so sad to have to take down the peach tree that was killed by the brutal winter before last.
you see that face? that’s odin’s fake smile because at this point he’s not exactly super happy to be helping me.
but lo – we did it – stump and all! and in relatively short order. while it’s a bummer to have to take her down, we’re planting one to replace her.
the winter before last took a huge toll on our peach tree ( the one that taught me The Transformative Power of A Real Peach ( and a little heavy whipping cream ) ) and last summer we didn’t get any fruit but the tree had a few dozen leaves on it so we thought maybe, just maybe, it needed to take a rest. But spring has sprung and I’m not seeing any buds at all. boooooooo.
we thought maybe peach tree was dead but were holding out hope that the appearance of a few leaves meant the core tree was still alive.
a fruit tree expert recommended i do scratch test to see if it was really alive. what’s the scratch test ( i didn’t know either )? you scratch a bit of the bark and look for greenish hued living tissue that is the vascular cambium. dry, brittle, and brown cambium means the tree is dead.
unfortunately, i don’t see any green.
any thoughts from the arborists in the audience? am i doing the scratch test correctly?
seven years ago for mother’s day i planted a peach tree and it gave us many stories, including balloon peach decoys, The Great Peach Harvest, The Transformative Power of A Real Peach ( and a little heavy whipping cream ) and peaches and cream ice cream.
but alas, the brutal winter seems to have taken a toll on the peach tree and save for a few leaves on one branch, the tree appears to be dead.
such a big, big, big drag. i was really looking forward to some peaches and and heavy whipping cream ;-(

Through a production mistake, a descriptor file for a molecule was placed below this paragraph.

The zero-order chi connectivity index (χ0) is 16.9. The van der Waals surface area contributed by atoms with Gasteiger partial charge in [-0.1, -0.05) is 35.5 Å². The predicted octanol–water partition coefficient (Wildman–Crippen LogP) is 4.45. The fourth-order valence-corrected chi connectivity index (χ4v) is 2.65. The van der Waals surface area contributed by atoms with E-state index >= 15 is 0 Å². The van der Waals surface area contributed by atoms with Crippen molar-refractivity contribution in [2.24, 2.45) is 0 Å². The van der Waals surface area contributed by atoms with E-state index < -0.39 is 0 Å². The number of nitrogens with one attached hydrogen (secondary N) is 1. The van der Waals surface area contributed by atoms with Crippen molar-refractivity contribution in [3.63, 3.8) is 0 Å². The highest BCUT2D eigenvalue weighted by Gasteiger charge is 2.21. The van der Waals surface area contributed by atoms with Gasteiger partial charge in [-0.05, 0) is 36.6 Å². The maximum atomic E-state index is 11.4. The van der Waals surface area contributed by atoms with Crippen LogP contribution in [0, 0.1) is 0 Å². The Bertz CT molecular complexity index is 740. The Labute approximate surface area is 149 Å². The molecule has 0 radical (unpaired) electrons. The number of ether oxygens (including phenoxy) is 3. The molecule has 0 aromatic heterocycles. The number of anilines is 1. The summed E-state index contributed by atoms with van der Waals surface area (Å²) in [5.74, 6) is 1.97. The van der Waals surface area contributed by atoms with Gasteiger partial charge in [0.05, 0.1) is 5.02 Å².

three years after planting it, and despite the best attempts of peach leaf curl and squirrels to thwart harvesting, it looks like we *might* get some fresh peaches this year!
hopefully, in the coming weeks, i’ll get to see if a fresh picked peach will break me of my general disdain for peaches which i developed from eating canned versions of the fruit in my younger days.
fascinating new research ( via an over-the-top report by the bbc, scientific american gives a more balanced treatment ) shows that while plants don’t have memory or thoughts or intelligence as we know it, they’re still pretty smart and have evolved to use light to encode “memories” to help fight against pathogens:
“[So the plant] has a specific memory for the light which builds its immunity against pathogens, and it can adjust to varying light conditions.”
“Plants perform a sort of biological light computation, using information contained in the light to immunise themselves against diseases”
and who knows just what else it might encode?
last year our peach tree developed a fungal disease known as leaf curl which causes the leaves to become discolored and eventually the characteristically curled in a gnarly manner. infected leaves fall early and typically fruit will drop early too which means no harvest for the year.
my understanding is that treatment involves spraying an organic copper fungicide known as bordeaux mixture on the branches in late fall or early spring before buds swell. early this spring, hoping to avoid mixing my own batch ofbordeaux mixture, i applied “bordeaux modern replacement” from bonide.
but alas, it appears that leaf curl has once again infected the tree.
any advice on how to prevent leaf curl is mightily appreciated.